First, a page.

Empower a girl, transform a community.
These are the words behind Because I Am A Girl, an internationally-recognised campaign working to transform communities in developing countries through empowering girls.
Today is International Day Of The Girl, the first day of its kind in the world. Plan Ireland invites everyone to take part and raise awareness and funds for global projects that tackle some of the biggest challenges that girls face on a daily basis in developing countries.
Sometimes we take it for granted that we have an education and the right to be with the person we love. A girl in the developing world faces overwhelming odds from the day she is born. Globally, one in three girls is denied an education. Every three seconds another young girl is forced into marriage, some as young as five.
Over the next four years, Because I am a Girl projects will support four million girls to get the education, skills and support they need to move themselves from poverty to opportunity.
There can be no better reason to get online to donate or sponsor a girl from somewhere in the developing world.
Sarah Harte, Media and Communications Officer at Plan Ireland, is delighted today is being officially recognised by the UN for the first time; “It is the first Day Of The Girl ever. We’re petitioning to recognise girls’ rights around the world. The whole world is involved today. The Empire State Building, the Pyramids of Egypt, Niagara Falls, the London Eye and the Mermaid in Copenhagen, among others, are all pink today to raise awareness of the campaign.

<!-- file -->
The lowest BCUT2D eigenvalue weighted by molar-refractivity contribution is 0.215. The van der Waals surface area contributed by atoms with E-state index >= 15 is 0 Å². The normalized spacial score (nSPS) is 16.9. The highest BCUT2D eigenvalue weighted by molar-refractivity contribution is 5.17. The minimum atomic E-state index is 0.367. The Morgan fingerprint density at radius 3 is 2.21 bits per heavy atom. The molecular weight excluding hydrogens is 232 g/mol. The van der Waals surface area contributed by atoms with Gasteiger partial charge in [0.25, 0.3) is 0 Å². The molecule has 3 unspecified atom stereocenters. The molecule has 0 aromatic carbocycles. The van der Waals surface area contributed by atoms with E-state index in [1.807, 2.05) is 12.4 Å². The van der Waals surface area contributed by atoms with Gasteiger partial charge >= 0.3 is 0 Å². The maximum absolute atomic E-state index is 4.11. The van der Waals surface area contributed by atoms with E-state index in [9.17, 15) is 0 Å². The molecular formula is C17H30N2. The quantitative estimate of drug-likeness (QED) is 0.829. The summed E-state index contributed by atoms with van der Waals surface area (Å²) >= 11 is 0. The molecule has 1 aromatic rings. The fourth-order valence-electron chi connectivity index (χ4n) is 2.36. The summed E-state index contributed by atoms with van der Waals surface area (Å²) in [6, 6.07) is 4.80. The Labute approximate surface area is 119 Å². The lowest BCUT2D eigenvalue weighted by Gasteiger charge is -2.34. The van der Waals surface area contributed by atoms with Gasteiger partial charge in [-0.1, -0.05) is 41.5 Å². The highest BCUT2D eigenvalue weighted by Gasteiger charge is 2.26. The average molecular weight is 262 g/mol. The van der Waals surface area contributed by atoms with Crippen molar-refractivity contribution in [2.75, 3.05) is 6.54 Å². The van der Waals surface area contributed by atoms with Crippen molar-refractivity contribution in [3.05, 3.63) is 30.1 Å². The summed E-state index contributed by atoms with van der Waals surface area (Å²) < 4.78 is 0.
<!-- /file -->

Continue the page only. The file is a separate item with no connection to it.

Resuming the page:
“We do a lot of work in marginalised communities in the developing world. It’s great that today is finally being recognised on a global scale and we can raise awareness for the girls around the world who are at a big disadvantage. We can make a positive impact on their lives.
“Our projects provide girls in developing countries around the world with even the smallest things we take for granted, like even making sure their school has the right facilities for when a young girl gets her period and making sure their text-books are gender-sensitive. We also make sure each young girl has her right to go to school, their education is not seen as valuable in a lot of developing countries.
“On the website we have the Because I Am A Girl blog. Women from all walks of life tell us what it means to them to be a girl. There are replies to what they celebrate, what they hope for, what they dream. There is such a vast landscape of replies but they are all about what it means to be a girl.”
Today’s featured blog is Ruth Negga, an Irish actress who was born in Ethiopia to an Irish mother and an Ethiopian father. She was raised between Ethiopia, Ireland and England and finished her studies at Trinity College Dublin where she was trained.
Because I Am A Girl: Ruth Negga
Ruth is a successful, IFTA-award winning actress and she explains what it means to her to be a girl.
Chatting about it on Twitter? Use the hashtags #dayofthegirl or #bciamagirl